New York State Governor Kathy Hochul while speaking about her new gun control legislation, claimed that “we took swift and thoughtful action to keep New Yorkers safe…. we will continue leading the way forward and implementing common sense gun safety legislation,” adding “our smart, sensible gun laws will go into effect as planned … on September 1.”
It seems once again even after the Supreme Court’s landmark decision in New York State Rifle & Pistol Association (NYSRPA) v. Bruen, we have a Governor with a politically motivated agenda that views firearms as unacceptable and Second Amendment rights as unnecessary. What is unacceptable here is a Governor who refuses to accept a Supreme Court ruling to ensure that any new firearm safety legislation, will not infringe on the rights of the law-abiding, before it is passed. Not so with Governor Hochul. State Assemblyman Andrew Goodell, R-Jamestown said the “rushed” nature of the legislation is the reason for the “unintended consequences” of the state’s new gun laws. “To give you an idea how rushed this legislation was, the governor called us back in the special session on Thursday at noon, and the bill had not been printed,” he said. “We didn’t get a copy of the bill until (Sept. 9) at 11 a.m. The bill wasn’t even printed until a day later, and then we began debate on the bill that afternoon. It was passed in late afternoon, leaving absolutely no time whatsoever for any public input or evaluation.” Seems these days it’s more important to politically side step a Second Amendment infringement issue of a Bill Of Rights Amendment than see it for what it is.
On Thursday June 23, 2022 the Supreme Court released it’s opinion.
The Supreme Court Held:
At the end of this long journey through the Anglo-American history of public carry, we conclude that respondents have not met their burden to identify an American tradition justifying the State’s proper-cause requirement. The Second Amendment guaranteed to “all Americans” the right to bear commonly used arms in public subject to certain reasonable, well-defined restrictions. Heller, 554 U. S., at 581. Those restrictions, for example, limited the intent for which one could carry arms, the manner by which one carried arms, or the exceptional circumstances under which one could not carry arms, such as before justices of the peace and other government officials. Apart from a few late-19th century outlier jurisdictions, American governments simply have not broadly prohibited the public carry of commonly used firearms for personal defense. Nor, subject to a few late-in-time outliers, have American governments required law-abiding, responsible citizens to “demonstrate a special need for self-protection distinguishable from that of the general community” in order to carry arms in public. Klenosky, 75 App. Div., at 793, 428 N. Y. S. 2d, at 257.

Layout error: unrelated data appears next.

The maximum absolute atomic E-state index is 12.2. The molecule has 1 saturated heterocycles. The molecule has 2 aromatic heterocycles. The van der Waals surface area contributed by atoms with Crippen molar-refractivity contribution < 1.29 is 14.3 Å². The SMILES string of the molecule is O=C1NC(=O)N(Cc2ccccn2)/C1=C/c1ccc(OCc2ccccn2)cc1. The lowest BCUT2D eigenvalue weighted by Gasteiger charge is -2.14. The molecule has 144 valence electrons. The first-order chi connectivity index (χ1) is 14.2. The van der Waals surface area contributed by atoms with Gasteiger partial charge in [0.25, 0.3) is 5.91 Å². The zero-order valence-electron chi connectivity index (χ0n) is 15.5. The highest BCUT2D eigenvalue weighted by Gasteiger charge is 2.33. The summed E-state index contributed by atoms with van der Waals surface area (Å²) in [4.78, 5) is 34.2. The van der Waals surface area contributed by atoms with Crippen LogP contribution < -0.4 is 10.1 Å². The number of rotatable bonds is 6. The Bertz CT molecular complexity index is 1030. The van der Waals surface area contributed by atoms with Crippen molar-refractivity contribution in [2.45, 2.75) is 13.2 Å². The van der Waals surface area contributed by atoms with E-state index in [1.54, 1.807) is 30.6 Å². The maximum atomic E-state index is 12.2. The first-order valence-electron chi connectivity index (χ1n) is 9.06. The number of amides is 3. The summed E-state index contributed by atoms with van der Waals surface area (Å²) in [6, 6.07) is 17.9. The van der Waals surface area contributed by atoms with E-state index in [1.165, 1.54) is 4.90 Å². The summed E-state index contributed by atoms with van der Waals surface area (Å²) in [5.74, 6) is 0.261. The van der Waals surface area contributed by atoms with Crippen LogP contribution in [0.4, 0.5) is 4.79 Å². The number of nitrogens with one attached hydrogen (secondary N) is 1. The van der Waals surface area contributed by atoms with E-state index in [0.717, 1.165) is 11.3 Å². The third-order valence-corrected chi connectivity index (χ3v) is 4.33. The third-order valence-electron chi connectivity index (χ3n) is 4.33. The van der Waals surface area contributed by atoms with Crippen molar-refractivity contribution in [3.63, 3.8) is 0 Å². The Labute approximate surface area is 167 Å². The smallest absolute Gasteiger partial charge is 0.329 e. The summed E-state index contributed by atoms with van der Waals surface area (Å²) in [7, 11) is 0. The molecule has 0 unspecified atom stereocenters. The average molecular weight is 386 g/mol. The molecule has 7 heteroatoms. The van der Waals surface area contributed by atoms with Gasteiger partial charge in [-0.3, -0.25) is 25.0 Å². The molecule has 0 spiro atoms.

The constitutional right to bear arms in public for self-defense is not “a second-class right, subject to an entirely different body of rules than the other Bill of Rights guarantees.” McDonald, 561 U. S., at 780 (plurality opinion). We know of no other constitutional right that an individual may exercise only after demonstrating to government officers some special need. That is not how the First Amendment works when it comes to unpopular speech or the free exercise of religion. It is not how the Sixth Amendment works when it comes to a defendant’s right to confront the witnesses against him. And it is not how the Second Amendment works when it comes to public carry for self-defense. New York’s proper-cause requirement violates the Fourteenth Amendment in that it prevents law-abiding citizens with ordinary self-defense needs from exercising their right to keep and bear arms. We therefore reverse the judgment of the Court of Appeals and remand the case for further proceedings consistent with this opinion.
It is so ordered.
The time has come to accept the Second Amendment as one of the Bill of Rights, not a second class right, subject to an entirely different body of rules that the Bill of Rights guarantees. Any gun law that prevents law-abiding citizens with ordinary self-defense needs from exercising their right to keep and bear arms should no longer exist. Gun laws need to address the illegal use of firmarms, have a firm position on gun crime and carry serious penalties for those who break the law. We don’t need senseless gun control measures that will only infringe on the rights of the law-abiding, while advancing a politically motivated agenda that views firearms as unacceptable, and Second Amendment rights as unnecessary.